During the total period experimental period (1-42 days), the treatments containing alternative additives, except for organic acid, promoted similar FCR compared with the antimicrobial treatment; however, none of the treatments was different from the control group. These results are different from those reported by Maiorka et al. (2001), who worked with a probiotic, a prebiotic, and a symbiotic, and by Khosravi et al. (2010), who worked with organic acids, and observed better feed conversion ratio in broilers fed alternative additives compared with the control birds during the entire experimental period. Livability, and production efficiency were not affected (p>0.05) by the treatments in the present study.

Although in the current experiment birds were exposed to a natural health challenge by means of reused litter from a commercial broiler flock, performance improved when growth promoter additives were added to the diet compared to the control group during the pre-starter and starter phases. However, considering the total rearing period, performance parameters did not improve.

There was no influence of the treatments on intestine length of 42-d-old broiler chickens (Table 3).



On the other hand, intestinal segment relative weights were significantly affected by the treatments (p<0.05). Jejunum, small intestine, and total intestine relative weights were statistically lower in the birds fed the antimicrobial agent compared with those fed the diets containing the probiotic and the prebiotic products (Table 4).



Antimicrobial treatments affect both pathogenic and beneficial microorganisms, reducing general bacterial population (Anderson et al., 1999). This mode of action on intestinal microbes may impair microbial fermentation and short-chain fatty acid production, which supply the energy required for enterocyte development (Lin & Visek, 1991). Therefore, according to Costa et al. (2007), reduced production of volatile fatty acids may result in lower cell replication in the intestinal epithelium of broiler chickens fed antimicrobials, with consequent reduction in relative intestinal weight. Different results were described by Boratto et al. (2004), who did not find any influence of probiotics, homeopathic products, or antibiotics on total intestinal relative weight of 42-d-old broiler chickens infected or not with Escherichia coli.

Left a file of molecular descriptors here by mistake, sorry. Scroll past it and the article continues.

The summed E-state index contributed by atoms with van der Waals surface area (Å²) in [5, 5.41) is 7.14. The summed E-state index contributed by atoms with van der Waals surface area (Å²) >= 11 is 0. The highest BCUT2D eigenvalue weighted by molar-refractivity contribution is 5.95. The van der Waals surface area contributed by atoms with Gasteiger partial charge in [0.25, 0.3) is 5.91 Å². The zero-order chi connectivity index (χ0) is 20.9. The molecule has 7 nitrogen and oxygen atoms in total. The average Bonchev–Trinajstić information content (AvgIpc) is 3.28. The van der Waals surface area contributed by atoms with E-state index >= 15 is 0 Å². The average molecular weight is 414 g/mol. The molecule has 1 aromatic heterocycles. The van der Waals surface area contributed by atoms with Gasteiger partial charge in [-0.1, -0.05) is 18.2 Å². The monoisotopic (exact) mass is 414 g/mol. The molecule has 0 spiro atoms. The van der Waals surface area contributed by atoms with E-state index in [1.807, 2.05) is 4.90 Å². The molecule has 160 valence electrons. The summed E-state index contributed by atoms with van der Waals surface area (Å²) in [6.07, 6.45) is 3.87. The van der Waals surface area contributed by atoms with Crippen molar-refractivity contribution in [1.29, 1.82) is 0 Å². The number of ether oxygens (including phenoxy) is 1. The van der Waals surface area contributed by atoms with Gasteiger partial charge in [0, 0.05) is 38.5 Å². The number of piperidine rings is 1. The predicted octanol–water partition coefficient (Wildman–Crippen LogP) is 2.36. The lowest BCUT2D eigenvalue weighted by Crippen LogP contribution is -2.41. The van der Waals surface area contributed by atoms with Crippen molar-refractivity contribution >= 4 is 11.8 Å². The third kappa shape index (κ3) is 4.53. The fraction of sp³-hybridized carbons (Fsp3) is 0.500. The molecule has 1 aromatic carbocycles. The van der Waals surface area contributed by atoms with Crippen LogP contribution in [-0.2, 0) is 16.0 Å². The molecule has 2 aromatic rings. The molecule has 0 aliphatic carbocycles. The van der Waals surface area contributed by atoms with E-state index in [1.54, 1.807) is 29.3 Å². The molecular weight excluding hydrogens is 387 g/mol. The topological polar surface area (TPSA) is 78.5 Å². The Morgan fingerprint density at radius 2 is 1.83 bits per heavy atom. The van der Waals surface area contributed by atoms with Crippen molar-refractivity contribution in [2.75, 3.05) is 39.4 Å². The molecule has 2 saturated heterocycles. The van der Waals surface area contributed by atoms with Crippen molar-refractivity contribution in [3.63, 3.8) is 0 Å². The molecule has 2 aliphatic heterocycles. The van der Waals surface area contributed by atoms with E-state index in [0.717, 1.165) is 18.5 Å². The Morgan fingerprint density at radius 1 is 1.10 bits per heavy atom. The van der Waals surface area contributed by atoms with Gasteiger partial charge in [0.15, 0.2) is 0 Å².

No influence of the applied treatments was observed on the morphometrics of different layers of the gut wall (mucosa, submucosa, internal circular and external longitudinal muscle layers) in none of the analyzed small intestine segments (Table 5). However, Pelicano et al. (2003), Pelicano et al. (2007), Oliveira et al. (2009), and Panda et al. (2009) observed positive effects of additives alternative to antimicrobial growth enhancers on the small intestine mucosa morphometrics, considering villi height and crypt depth of 42-d-old broilers.

Considering the morphometrics of the cecum layers, broilers fed the diet with prebiotic (MOS) presented thicker (p<0.05) external longitudinal muscle layer compared with the control group (Table 6 and Figure 1). Oliveira et al. (2008a), in a study on the effects of MOS and an enzyme complex on the morphometrics of the small intestine of broiler chickens, also observed thickening of the external longitudinal muscle layer. Those authors suggest that the higher short-chain fatty acid fermentation and production promoted by MOS addition to the diet may stimulate the activity of muscle layer, which is responsible for intestinal peristalsis.



Intestinal mucosa integrity, considering especifically epithelial loss, mucus presence, and villi organization of the duodenum, jejunum, ileum, and cecum, was not influenced by the treatments. When the segment of the large intestine (cecum) was evaluated under light and scanning electron microscopy, no villi were detected; only crypts were present in the collected portion (intermediate portion of the right cecum). In addition to the crypts, this portion also presented circular folds, which form Kerckring valves that are projections of the mucosa and part of the submucosa (Figures 2 and 3). According to Boleli et al. (2002), cecal villus size is reduced from the base to the most distal point, the tip. Therefore, most of the cecal mucosa consists of long, simple, non-branched tubular glands called Lieberkühn glands or crypts.